Known as a pristine tourist destination, Lake Tahoe is almost unrecognizable under the heavy, grey shroud of wildfire smoke.
A summer vacation hotspot, the northern California city of South Lake Tahoe is home to more than 22,000 residents.
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Pictures on the city website show clear blue skies and emerald waters surrounded by a forested and rocky landscape.
Now, the skies are filled with ash from the approaching Caldor Fire.
The Caldor Fire, which started earlier this month in the Sierra Nevada, has grown to 145,463 acres.
The blaze is one of 14 active large fires in the Golden State and more than 2.5 million acres have been taken in active fires across the U.S.
The fire has been so difficult for personnel to fight and fire managers pushed back the projected date for full containment from early next week to Sept. 8.
While evacuations have been ordered for nearby Christmas Valley and other parts of El Dorado County, residents of South Lake Tahoe are on alert.
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With an unhealthy air quality index measuring at 173, according to the government’s AirNow, the message from the Lake Tahoe Visitors Authority is clear: stay out of the area until further notice.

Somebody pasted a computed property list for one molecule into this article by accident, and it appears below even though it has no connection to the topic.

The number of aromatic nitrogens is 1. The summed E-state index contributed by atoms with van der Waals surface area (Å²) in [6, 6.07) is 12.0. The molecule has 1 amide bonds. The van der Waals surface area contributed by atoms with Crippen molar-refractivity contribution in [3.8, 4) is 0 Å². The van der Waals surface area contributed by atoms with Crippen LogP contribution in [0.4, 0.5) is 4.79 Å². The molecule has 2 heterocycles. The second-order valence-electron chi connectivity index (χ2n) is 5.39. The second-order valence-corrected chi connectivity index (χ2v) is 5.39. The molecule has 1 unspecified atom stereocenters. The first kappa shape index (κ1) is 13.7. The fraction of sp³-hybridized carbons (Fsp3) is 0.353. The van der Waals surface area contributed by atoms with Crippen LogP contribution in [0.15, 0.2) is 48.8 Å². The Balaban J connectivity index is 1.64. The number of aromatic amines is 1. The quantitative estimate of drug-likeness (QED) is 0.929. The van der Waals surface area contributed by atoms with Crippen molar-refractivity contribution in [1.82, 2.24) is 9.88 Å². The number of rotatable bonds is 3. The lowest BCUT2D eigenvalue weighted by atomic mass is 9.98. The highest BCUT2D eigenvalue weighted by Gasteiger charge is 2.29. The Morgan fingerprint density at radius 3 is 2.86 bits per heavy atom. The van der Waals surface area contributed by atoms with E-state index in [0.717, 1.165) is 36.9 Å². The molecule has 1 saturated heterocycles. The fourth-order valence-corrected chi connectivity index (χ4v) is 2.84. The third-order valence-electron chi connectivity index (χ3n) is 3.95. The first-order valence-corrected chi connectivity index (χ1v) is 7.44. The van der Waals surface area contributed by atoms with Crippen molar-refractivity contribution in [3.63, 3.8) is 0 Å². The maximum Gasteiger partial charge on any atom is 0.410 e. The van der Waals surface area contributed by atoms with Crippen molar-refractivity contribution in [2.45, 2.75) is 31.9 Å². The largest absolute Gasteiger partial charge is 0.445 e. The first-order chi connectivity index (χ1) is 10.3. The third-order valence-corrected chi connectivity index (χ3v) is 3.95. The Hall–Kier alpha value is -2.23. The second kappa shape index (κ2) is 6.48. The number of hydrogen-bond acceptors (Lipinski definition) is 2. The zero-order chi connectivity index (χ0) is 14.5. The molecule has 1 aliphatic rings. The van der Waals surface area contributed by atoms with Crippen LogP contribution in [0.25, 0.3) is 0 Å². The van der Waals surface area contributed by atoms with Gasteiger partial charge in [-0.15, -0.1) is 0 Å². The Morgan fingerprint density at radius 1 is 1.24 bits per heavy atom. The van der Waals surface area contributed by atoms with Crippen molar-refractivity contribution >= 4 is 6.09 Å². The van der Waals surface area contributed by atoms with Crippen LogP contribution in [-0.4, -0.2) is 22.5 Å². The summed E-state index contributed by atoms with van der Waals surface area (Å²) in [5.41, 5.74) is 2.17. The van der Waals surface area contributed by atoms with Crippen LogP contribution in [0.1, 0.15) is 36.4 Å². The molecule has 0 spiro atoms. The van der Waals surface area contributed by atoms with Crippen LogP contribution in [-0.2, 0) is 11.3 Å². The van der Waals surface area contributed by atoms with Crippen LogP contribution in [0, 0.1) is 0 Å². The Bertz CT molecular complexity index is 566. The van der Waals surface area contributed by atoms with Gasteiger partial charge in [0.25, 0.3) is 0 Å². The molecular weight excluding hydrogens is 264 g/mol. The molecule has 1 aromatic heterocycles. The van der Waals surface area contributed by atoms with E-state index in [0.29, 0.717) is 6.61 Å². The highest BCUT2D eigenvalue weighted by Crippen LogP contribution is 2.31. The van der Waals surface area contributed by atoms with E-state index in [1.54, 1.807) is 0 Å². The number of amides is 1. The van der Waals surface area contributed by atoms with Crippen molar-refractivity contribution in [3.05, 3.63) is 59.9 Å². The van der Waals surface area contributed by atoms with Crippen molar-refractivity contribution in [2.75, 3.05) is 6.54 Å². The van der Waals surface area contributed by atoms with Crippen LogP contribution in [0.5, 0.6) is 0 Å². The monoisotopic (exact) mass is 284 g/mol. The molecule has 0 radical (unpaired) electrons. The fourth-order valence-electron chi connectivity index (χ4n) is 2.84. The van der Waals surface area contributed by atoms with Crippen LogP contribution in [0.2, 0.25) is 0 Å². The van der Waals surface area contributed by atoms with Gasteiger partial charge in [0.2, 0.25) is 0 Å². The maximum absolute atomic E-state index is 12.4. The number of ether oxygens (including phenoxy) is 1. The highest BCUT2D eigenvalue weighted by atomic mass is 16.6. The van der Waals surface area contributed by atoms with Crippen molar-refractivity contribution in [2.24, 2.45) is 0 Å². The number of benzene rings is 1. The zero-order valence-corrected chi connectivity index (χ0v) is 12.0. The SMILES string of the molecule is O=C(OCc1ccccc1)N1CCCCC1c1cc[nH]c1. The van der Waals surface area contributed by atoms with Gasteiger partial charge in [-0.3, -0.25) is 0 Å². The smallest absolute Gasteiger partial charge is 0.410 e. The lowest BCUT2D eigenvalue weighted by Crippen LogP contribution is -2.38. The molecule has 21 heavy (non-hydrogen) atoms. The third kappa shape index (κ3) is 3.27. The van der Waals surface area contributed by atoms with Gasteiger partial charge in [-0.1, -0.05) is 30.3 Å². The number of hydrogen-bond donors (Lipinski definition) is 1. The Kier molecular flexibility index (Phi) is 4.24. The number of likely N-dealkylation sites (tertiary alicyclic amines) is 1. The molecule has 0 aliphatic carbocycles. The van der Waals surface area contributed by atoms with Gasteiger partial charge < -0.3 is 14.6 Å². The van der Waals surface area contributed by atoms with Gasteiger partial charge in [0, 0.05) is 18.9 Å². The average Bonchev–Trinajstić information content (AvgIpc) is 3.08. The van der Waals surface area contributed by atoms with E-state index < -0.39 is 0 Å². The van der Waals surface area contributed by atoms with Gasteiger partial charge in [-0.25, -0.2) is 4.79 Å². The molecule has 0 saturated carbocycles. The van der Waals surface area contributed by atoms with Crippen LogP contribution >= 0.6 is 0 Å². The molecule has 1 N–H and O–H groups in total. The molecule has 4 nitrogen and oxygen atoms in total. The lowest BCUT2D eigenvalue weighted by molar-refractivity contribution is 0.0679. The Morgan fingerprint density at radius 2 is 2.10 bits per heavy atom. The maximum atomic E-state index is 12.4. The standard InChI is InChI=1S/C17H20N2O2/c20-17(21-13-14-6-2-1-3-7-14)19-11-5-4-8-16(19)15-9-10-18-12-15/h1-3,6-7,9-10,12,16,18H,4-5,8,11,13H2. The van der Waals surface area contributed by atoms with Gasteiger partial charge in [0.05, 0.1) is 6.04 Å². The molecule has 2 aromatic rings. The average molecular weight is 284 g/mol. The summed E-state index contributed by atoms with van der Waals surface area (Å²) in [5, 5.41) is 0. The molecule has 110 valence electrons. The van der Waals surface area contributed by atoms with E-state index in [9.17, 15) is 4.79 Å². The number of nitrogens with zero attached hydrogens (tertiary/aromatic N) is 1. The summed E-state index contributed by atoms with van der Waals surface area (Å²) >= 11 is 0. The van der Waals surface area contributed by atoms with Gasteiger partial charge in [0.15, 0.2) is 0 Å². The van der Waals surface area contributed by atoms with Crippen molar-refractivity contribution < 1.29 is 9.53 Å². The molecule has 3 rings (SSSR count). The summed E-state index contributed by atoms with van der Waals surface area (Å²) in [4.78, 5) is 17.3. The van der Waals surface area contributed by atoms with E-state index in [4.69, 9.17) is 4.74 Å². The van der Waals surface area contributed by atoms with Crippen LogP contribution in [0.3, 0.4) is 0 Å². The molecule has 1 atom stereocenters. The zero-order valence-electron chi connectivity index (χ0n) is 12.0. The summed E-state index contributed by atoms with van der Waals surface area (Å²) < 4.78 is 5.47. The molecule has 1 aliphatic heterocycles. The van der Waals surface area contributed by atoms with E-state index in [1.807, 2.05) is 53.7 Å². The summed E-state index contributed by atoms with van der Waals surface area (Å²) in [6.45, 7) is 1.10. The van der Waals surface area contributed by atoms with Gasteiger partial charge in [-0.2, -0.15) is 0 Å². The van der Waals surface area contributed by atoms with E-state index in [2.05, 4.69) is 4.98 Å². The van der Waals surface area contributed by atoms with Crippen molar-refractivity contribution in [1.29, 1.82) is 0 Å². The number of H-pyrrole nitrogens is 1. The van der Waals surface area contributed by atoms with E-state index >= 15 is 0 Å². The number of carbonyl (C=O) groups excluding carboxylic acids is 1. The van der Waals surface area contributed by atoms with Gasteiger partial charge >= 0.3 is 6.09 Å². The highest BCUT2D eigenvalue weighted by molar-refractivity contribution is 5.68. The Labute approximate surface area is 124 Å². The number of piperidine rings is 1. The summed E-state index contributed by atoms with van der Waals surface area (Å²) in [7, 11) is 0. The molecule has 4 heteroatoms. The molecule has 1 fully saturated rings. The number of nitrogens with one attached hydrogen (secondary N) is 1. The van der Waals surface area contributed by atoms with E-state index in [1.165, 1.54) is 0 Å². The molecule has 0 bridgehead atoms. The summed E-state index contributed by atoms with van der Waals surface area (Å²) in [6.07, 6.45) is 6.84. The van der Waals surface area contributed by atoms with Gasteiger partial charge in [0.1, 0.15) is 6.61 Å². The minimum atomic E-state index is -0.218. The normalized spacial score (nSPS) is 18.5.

“Currently we are recommending that visitors postpone any immediate travel plans to the area until firefighters are able to get the Caldor Fire under control,” the authority wrote in a Twitter post.
“When and as appropriate, the Lake Tahoe Visitors Authority will provide return visitation information and updates pending safety and health conditions. The current priority is the health and safety for our community and assisting firefighting efforts,” the agency said on its website.
The area’s tourist economy is normally in full swing this time of year.
“This is the week before Labor Day weekend — a busy weekend, normally,” South Lake Tahoe City Manager Joe Irvin said. “That is not going to be the case this year.”
Visitation began to drop when Highway 50 closed and a Dierks Bentley country music concert was canceled.
Now, numerous parks in the area have also been closed and the Lake Tahoe Unified School District in South Lake Tahoe postponed the opening of the school year to Sept. 7.
President and CEO of the Lake Tahoe Visitors Authority Carol Chaplin said she believes occupancy is currently below 30%.
Local businesses are reducing hours or days and even temporarily closing.
Irvin issued a proclamation of local emergency to “allow for greater flexibility” in South Lake Tahoe’s response to the Caldor Fire.
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The Federal Emergency Management Agency said in a report on the fire that “social, political, and economic concerns will increase as the fire progresses toward the Lake Tahoe Basin.”
The city last declared a wildfire emergency during the 2007 Angora Fire.
The Associated Press contributed to this report.